The So-Cal Speed Shop Special Belly Tank Racer, also known as a “Lakester”, was developed in the late 1940s using relatively primitive hot rod techniques to create a car that would break five records using three different engines on the Bonneville Salt Flats.
The So-Cal Speed Shop
Alex Xydias famously founded the So-Cal Speed Shop on March the 3rd 1946, the same day he left the Army Air Corps where he had served as a B-17 engineer. He borrowed a little money to get the hot rod parts shop off the ground with a small location on Olive Avenue in Burbank, California and then struggled to keep it running for the first year due to low sales – sometimes he took home less than $100 ($1,290 in current USD) a month.
The legend of the So-Cal Speed Shop really began when Alex Xydias paired up with Dean Batchelor and Bill Burke, together the men would develop a series of world-beating cars and would set enough world records to fill even the largest of trophy rooms.
Belly Tank Racer / The Lakester
During WW2 many aircraft needed to carry extra fuel in order to cross large sections of the Pacific Ocean and Europe on bombing raids. This extra fuel would often be carried in under-wing tanks, known as belly tanks, that could be jettisoned once empty – they were made of either steel or aluminium alloy and they were carefully shaped to be as aerodynamic as possible.
After the war there were countless tens of thousands of unused belly tanks, they were offered to the general public as military surplus, typically with a price tag of just $5 or so (approximately $64 nowadays).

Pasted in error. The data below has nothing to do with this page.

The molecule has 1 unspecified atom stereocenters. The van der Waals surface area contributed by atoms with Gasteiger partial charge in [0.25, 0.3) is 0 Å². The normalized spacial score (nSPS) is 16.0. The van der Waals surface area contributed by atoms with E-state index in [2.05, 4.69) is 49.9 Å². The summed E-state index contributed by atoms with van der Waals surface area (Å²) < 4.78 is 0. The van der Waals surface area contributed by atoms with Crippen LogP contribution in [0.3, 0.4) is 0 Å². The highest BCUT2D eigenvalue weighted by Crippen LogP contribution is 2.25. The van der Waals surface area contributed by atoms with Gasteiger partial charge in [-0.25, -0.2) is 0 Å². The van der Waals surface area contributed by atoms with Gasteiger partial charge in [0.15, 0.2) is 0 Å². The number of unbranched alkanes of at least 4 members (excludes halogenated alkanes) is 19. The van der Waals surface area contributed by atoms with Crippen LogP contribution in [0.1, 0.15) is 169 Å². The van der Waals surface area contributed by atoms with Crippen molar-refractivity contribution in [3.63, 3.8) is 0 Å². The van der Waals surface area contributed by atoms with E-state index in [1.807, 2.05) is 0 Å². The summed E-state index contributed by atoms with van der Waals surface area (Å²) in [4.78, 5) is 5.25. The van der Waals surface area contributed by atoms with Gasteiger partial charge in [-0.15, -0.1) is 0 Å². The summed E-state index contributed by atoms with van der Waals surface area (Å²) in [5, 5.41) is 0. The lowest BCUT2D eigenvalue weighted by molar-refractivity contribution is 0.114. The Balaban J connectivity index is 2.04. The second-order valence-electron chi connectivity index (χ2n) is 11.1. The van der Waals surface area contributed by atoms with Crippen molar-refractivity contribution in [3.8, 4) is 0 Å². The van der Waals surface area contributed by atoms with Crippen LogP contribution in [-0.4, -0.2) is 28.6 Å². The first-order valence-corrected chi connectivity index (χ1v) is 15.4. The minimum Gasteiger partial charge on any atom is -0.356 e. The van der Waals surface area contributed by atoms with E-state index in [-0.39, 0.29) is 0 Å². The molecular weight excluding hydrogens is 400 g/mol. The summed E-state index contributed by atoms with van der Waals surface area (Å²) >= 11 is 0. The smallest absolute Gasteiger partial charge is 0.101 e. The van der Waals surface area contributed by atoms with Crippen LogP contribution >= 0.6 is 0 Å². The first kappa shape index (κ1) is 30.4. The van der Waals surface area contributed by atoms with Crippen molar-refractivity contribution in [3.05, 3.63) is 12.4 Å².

The idea of building a belly tank racer had first occurred to Bill Burke during the war, he served in the United States Navy and by chance he had seen a barge unloading 165 gallon P-51 tanks at Guadalcanal. He immediately realised how perfect they would be for motor racing, he got a tape measure and calculated whether they’d be able to fit a rudimentary chassis with a Ford Flathead V8 and a driver – the measurements worked out and Bill shelved the idea until after the war.
When Bill went drop tank hunting in California after his discharge from the Navy he built a land speed car from a P-51 tank and managed a best speed of 131.96 mph in it. Once he discovered the larger 315 gallon tanks from the P-38, he shifted his attention to them as they offered more room for the driver, engine, fuel tank, and chassis.
The most famous of these P-38 belly tank lakesters was the car you see here. Constructed in the years shortly after WW2 with the benefit of a few years of development work on other belly tank cars, the So-Cal Speed Shop Special set five records using three different Ford Flathead V8 engines. They managed this by swapping out engines between runs, the best combined speed was 198.340 mph in 1952.
Crash protection was essentially non-existent in most lakesters, the So-Cal Speed Shop Special has little-to-no roll over protection and the driver’s seat back sits flush against the centrally mounted fuel tank, with his feet in the car’s nose, his hips nestled snugly between the frame rails, and his rear end on a thinly upholstered seat a few inches off the salt – salt that would be passing at almost 200 mph on most high speed runs.
The So-Cal Team was voted the Number One Racing Team in 1952 by Mechanix Illustrated magazine, over the intervening decades this car would become one of the most famous (if not the most famous outright) of all the belly tank lakesters. Whereas many of these original cars were scrapped in the 1950s and ’60s the So-Cal Special has survived, thankfully it’s been preserved as a prized member of the Bruce Meyer Collection.
Bruce is a California-based car aficionado who has spent decades painstakingly collecting cars of major historical significance, he prefers to be called an enthusiast rather than a collector, and he only acquires cars of substantial importance and emotional impact to keep them safe for future generations.
If you’d like to see his collection it’s currently being displayed at the world-famous Petersen Automotive Museum in LA, you can click here to learn more or buy tickets.
Photography: Ted7 – Ted7© 2018 All rights reserved